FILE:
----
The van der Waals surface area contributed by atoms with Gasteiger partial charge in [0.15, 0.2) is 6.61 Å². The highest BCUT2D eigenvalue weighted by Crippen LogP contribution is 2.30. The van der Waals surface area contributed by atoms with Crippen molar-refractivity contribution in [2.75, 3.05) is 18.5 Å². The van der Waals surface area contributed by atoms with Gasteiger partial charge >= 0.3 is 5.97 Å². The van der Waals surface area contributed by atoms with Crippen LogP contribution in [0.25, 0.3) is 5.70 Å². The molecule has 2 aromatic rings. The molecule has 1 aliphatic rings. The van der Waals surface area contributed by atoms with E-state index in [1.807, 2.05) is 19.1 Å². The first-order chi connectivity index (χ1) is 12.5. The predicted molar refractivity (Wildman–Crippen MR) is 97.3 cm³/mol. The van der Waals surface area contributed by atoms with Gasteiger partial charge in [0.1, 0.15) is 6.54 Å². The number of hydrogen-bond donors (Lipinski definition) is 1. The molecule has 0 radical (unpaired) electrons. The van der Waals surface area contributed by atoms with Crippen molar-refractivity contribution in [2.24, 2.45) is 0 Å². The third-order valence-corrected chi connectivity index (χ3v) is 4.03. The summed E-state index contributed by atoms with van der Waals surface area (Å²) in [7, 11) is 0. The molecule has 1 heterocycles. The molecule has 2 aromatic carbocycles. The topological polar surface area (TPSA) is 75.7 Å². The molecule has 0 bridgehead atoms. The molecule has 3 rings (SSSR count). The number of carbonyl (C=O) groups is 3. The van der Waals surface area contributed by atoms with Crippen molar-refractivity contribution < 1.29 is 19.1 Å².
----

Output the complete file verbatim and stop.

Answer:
The van der Waals surface area contributed by atoms with Gasteiger partial charge in [0.15, 0.2) is 6.61 Å². The highest BCUT2D eigenvalue weighted by Crippen LogP contribution is 2.30. The van der Waals surface area contributed by atoms with Crippen molar-refractivity contribution in [2.75, 3.05) is 18.5 Å². The van der Waals surface area contributed by atoms with Gasteiger partial charge >= 0.3 is 5.97 Å². The van der Waals surface area contributed by atoms with Crippen LogP contribution in [0.25, 0.3) is 5.70 Å². The molecule has 2 aromatic rings. The molecule has 1 aliphatic rings. The van der Waals surface area contributed by atoms with E-state index in [1.807, 2.05) is 19.1 Å². The first-order chi connectivity index (χ1) is 12.5. The predicted molar refractivity (Wildman–Crippen MR) is 97.3 cm³/mol. The van der Waals surface area contributed by atoms with Gasteiger partial charge in [0.1, 0.15) is 6.54 Å². The number of hydrogen-bond donors (Lipinski definition) is 1. The molecule has 0 radical (unpaired) electrons. The van der Waals surface area contributed by atoms with Crippen molar-refractivity contribution in [2.24, 2.45) is 0 Å². The third-order valence-corrected chi connectivity index (χ3v) is 4.03. The summed E-state index contributed by atoms with van der Waals surface area (Å²) in [7, 11) is 0. The molecule has 1 heterocycles. The molecule has 2 aromatic carbocycles. The topological polar surface area (TPSA) is 75.7 Å². The molecule has 0 bridgehead atoms. The molecule has 3 rings (SSSR count). The number of carbonyl (C=O) groups is 3. The van der Waals surface area contributed by atoms with Crippen molar-refractivity contribution < 1.29 is 19.1 Å².